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Cotton News

August 26, 2022

By August 26, 2022No Comments

High Plains Crop Report

Should producers spray for insects?

Cotton bolls that have accumulated at least 350 heat units are considered safe from damage by worms or Lygus. Bolls are safe from stink bugs once they have reached 450 heat units. Most of the area heat unit accumulation since August 1st is near the 450 heat unit threshold, according to Kerry Siders, Integrated Pest Management extension agent for Cochran, Hockley and Lamb Counties, which means they are likely safe from a late flush of these pests. The same is true for bolls set after August 1st — once they reach these heat unit benchmarks.

“I’m not saying that everybody’s out of the woods in terms of insects, because there is a fair amount of insect pressure out there in all crops,” said Kerry Siders, Integrated Pest Management extension agent for Cochran, Hockley and Lamb Counties. “However, be very careful of suggesting to someone to treat, because, even if there is damage, it may not justify the expense to treat.”

“There are many Lygus bugs out there,” added Megha Parajulee, Ph.D., professor in the Texas A&M University Department of Entomology. “However, that’s just because they’re reproducing quickly and in great number during this time of the season. That doesn’t mean they’re damaging cotton plants, even though you may see many of them when you scout.”

One exception to this argument is the presence of cotton aphids. If late aphids are in your field, it might be worth looking into treatment options.

How much weed pressure is out there?

The rains that hit southern portions of the High Plains earlier this week have caused some regrowth in cotton plants. Siders pointed out last week that many fields don’t have a sufficient boll load to keep regrowth in check, which will negatively impact what little yield those fields were going to bring in before the rain. Several areas received downpours — Afton, Texas, received 8 inches of rain in less than 24 hours — while other areas received little. Lubbock, Texas, had received less than an inch as of 7 a.m. on Monday, Aug. 22, 2022.

The rains also increased weed pressure. “Most of the weed pressure we’ve seen won’t amount to a whole lot for this year’s crop, but it does represent a fair amount of weed seed that will spread,” Siders said. “Even a little pigweed plant can have several hundred weed seed on it, so it does represent a problem.”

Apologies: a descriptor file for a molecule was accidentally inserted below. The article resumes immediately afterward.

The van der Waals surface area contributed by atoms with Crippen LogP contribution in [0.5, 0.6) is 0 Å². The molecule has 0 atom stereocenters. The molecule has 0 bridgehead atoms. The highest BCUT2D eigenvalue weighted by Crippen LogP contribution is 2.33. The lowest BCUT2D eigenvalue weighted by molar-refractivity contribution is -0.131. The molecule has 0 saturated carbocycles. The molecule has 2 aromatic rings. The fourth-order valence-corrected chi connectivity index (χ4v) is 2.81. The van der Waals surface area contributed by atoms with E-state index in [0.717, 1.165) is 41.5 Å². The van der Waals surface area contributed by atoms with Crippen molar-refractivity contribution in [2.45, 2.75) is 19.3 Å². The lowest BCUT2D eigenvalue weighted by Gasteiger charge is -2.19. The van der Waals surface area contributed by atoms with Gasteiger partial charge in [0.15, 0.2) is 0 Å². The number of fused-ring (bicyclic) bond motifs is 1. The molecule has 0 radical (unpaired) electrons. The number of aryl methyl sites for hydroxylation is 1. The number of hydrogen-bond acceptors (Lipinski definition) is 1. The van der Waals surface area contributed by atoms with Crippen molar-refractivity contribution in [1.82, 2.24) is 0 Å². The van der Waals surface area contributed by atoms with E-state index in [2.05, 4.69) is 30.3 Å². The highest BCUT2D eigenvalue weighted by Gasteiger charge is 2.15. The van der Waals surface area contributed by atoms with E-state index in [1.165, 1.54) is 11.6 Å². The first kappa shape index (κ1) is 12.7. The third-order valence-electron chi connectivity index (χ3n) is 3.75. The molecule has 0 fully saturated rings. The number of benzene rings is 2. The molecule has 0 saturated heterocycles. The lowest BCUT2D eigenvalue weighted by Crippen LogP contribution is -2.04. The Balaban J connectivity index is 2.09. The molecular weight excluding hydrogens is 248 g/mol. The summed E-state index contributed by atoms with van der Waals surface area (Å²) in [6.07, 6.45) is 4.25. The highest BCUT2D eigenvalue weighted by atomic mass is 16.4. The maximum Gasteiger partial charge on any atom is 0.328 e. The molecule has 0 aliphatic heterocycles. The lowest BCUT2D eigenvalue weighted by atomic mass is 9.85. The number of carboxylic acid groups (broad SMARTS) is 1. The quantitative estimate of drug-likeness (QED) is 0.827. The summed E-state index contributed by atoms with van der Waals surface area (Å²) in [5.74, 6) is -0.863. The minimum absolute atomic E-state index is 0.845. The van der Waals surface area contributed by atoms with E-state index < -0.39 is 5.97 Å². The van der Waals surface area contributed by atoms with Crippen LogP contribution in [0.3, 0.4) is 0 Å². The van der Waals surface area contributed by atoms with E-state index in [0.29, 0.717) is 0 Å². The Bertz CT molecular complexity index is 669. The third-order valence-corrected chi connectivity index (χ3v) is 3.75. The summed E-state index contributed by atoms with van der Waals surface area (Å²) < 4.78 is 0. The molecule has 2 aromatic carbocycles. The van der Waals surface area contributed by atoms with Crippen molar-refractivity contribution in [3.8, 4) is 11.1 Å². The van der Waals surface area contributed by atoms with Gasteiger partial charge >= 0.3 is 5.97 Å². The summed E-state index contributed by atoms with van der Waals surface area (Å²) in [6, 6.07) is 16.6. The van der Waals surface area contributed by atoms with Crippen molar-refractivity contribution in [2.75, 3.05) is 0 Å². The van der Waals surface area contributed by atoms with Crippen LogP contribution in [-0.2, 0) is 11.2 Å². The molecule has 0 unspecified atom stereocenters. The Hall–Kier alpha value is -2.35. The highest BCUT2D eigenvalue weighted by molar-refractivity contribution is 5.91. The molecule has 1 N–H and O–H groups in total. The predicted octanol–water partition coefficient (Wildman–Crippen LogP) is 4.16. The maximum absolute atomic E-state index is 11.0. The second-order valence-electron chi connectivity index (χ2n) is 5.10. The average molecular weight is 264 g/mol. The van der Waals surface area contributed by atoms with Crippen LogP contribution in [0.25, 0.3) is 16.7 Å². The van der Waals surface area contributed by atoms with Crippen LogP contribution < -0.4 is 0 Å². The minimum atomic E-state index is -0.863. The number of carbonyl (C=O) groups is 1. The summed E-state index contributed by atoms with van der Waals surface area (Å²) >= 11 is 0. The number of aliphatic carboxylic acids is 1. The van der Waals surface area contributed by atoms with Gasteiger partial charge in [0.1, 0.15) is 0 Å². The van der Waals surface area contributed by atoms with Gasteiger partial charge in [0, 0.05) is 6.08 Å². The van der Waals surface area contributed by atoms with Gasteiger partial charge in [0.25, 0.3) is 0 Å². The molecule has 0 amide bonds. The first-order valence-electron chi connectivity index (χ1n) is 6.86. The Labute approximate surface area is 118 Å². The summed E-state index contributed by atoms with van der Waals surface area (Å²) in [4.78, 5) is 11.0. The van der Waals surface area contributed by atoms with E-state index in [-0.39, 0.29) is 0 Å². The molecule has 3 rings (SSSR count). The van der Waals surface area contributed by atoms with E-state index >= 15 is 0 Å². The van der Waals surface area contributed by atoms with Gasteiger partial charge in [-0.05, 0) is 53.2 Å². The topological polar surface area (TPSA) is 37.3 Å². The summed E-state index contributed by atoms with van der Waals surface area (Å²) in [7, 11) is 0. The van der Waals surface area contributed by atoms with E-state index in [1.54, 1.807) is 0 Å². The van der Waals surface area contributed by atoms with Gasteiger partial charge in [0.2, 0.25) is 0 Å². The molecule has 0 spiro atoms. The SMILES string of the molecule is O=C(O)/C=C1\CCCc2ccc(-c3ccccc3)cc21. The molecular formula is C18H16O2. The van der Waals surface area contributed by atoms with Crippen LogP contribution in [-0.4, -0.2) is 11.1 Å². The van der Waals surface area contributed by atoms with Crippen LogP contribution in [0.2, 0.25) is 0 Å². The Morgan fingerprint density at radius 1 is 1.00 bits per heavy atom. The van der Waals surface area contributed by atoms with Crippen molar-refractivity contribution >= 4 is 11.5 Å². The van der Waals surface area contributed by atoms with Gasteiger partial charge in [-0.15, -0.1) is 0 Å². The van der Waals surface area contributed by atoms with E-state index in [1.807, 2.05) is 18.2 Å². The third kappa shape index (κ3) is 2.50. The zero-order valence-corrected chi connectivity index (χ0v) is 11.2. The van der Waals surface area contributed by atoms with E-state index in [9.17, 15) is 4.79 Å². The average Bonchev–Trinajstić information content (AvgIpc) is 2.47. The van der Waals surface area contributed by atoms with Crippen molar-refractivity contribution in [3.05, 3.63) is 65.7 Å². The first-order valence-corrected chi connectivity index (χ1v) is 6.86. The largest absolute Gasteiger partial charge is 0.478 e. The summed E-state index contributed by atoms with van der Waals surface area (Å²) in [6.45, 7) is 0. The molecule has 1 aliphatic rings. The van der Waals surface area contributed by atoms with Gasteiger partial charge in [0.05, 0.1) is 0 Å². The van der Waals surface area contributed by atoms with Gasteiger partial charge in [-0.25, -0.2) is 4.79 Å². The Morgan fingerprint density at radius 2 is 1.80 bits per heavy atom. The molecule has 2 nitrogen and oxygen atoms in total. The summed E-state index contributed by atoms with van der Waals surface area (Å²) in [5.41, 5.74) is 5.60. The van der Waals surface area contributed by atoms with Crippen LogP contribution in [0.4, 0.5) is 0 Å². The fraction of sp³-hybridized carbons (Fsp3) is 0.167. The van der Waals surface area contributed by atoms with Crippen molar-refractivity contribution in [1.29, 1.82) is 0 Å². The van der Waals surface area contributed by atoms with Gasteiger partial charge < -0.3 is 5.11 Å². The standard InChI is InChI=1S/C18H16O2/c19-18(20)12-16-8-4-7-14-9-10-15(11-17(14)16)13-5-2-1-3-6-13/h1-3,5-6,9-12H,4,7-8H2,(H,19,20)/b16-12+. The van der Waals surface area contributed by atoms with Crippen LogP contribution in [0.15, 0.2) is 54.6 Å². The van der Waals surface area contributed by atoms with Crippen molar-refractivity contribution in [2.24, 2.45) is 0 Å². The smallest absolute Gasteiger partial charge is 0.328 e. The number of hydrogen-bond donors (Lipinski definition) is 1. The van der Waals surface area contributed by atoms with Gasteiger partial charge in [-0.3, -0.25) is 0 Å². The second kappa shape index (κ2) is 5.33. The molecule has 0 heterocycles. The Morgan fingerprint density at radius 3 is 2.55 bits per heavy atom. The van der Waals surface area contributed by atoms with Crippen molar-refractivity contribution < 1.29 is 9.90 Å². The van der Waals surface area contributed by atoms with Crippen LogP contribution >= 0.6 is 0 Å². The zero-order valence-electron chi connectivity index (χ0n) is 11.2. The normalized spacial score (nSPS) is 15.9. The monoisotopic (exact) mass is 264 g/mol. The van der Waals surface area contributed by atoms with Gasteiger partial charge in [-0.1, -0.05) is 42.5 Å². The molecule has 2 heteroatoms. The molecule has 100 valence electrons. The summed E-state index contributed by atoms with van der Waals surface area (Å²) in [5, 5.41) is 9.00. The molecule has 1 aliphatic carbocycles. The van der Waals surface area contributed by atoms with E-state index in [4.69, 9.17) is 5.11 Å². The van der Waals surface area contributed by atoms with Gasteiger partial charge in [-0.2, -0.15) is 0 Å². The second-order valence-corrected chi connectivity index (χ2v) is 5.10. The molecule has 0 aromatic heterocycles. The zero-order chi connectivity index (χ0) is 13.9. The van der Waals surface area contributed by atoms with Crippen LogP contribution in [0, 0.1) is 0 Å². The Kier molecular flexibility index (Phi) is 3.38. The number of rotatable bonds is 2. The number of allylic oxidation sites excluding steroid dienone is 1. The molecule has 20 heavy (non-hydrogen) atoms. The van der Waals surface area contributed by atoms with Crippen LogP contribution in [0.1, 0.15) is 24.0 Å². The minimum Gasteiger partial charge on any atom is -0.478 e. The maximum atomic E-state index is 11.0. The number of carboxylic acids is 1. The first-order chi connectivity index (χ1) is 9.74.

Siders added this is the perfect time to start sampling your soil for nematodes. For years now, 80% of the fields in Siders’ territory have had nematodes. Even if it’s a fallow field, it’s still worth sampling, he added. Nematode samples collected prior to harvest may give the best estimate of nematode populations, so now is the time to do it.

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Tool for Harvest Decisions Coming Soon

One of the most common questions asked this year is, “Should I harvest low yielding cotton?” Will Keeling, extension risk management specialist in Lubbock, Texas, is putting together a spreadsheet to help producers as they make decisions for harvest. It’s estimated that the low supply of cotton worldwide could further increase market prices in October; therefore, experts advise against making hasty decisions. The spreadsheet will become available within the next two weeks.

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FSA Certified Acreage Report Released

The August certified acreage report was released by the U.S. Department of Agriculture (USDA) Farm Service Agency (FSA) Aug. 22, 2022.

Plains Cotton Growers Inc. Director of Policy Analysis and Research Shawn Wade put together a summary of the initial report from USDA FSA of Upland Cotton certified acreage for the 2022 growing season showing Texas and High Plains totals.

The data is still subject to revision as additional acreage is processed and reported to FSA. It is very likely that some portion of the acres that have already been released by the federal crop insurance program have not yet been fully reported to FSA since claims are still open. It is expected that additional failed acres will be reported to FSA in the coming weeks.

“We also expect to see additional acres evaluated/appraised by crop insurance after we get to September 15th and the appraisal process switches from the stand count process to a boll count procedure” Wade added.

The abandonment percentage is calculated by dividing the failed acre total by total planted acres.

To download chart, click image above.

 

To download chart, click image above.

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